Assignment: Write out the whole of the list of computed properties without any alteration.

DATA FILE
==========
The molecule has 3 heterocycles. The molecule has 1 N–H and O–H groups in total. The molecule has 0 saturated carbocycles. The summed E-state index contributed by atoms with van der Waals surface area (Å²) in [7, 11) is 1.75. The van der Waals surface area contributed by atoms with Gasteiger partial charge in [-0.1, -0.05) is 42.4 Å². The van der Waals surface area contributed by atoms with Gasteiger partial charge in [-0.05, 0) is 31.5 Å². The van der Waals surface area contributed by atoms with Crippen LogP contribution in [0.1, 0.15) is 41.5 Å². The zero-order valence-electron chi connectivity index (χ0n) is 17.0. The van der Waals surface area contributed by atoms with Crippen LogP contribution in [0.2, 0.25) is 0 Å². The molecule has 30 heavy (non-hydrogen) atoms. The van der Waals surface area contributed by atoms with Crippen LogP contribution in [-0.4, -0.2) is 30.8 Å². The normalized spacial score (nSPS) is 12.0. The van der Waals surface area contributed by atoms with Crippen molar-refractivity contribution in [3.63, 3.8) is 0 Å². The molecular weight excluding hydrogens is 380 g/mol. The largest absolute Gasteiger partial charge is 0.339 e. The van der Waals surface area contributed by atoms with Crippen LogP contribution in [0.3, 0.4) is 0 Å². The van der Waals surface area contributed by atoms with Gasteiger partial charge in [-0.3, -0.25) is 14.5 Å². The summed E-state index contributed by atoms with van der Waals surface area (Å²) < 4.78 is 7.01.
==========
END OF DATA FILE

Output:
The molecule has 3 heterocycles. The molecule has 1 N–H and O–H groups in total. The molecule has 0 saturated carbocycles. The summed E-state index contributed by atoms with van der Waals surface area (Å²) in [7, 11) is 1.75. The van der Waals surface area contributed by atoms with Gasteiger partial charge in [-0.1, -0.05) is 42.4 Å². The van der Waals surface area contributed by atoms with Gasteiger partial charge in [-0.05, 0) is 31.5 Å². The van der Waals surface area contributed by atoms with Crippen LogP contribution in [0.1, 0.15) is 41.5 Å². The zero-order valence-electron chi connectivity index (χ0n) is 17.0. The van der Waals surface area contributed by atoms with Crippen LogP contribution in [0.2, 0.25) is 0 Å². The molecule has 30 heavy (non-hydrogen) atoms. The van der Waals surface area contributed by atoms with Crippen LogP contribution in [-0.4, -0.2) is 30.8 Å². The normalized spacial score (nSPS) is 12.0. The van der Waals surface area contributed by atoms with Crippen molar-refractivity contribution in [3.63, 3.8) is 0 Å². The molecular weight excluding hydrogens is 380 g/mol. The largest absolute Gasteiger partial charge is 0.339 e. The van der Waals surface area contributed by atoms with Crippen LogP contribution in [0.3, 0.4) is 0 Å². The van der Waals surface area contributed by atoms with Gasteiger partial charge in [-0.3, -0.25) is 14.5 Å². The summed E-state index contributed by atoms with van der Waals surface area (Å²) < 4.78 is 7.01.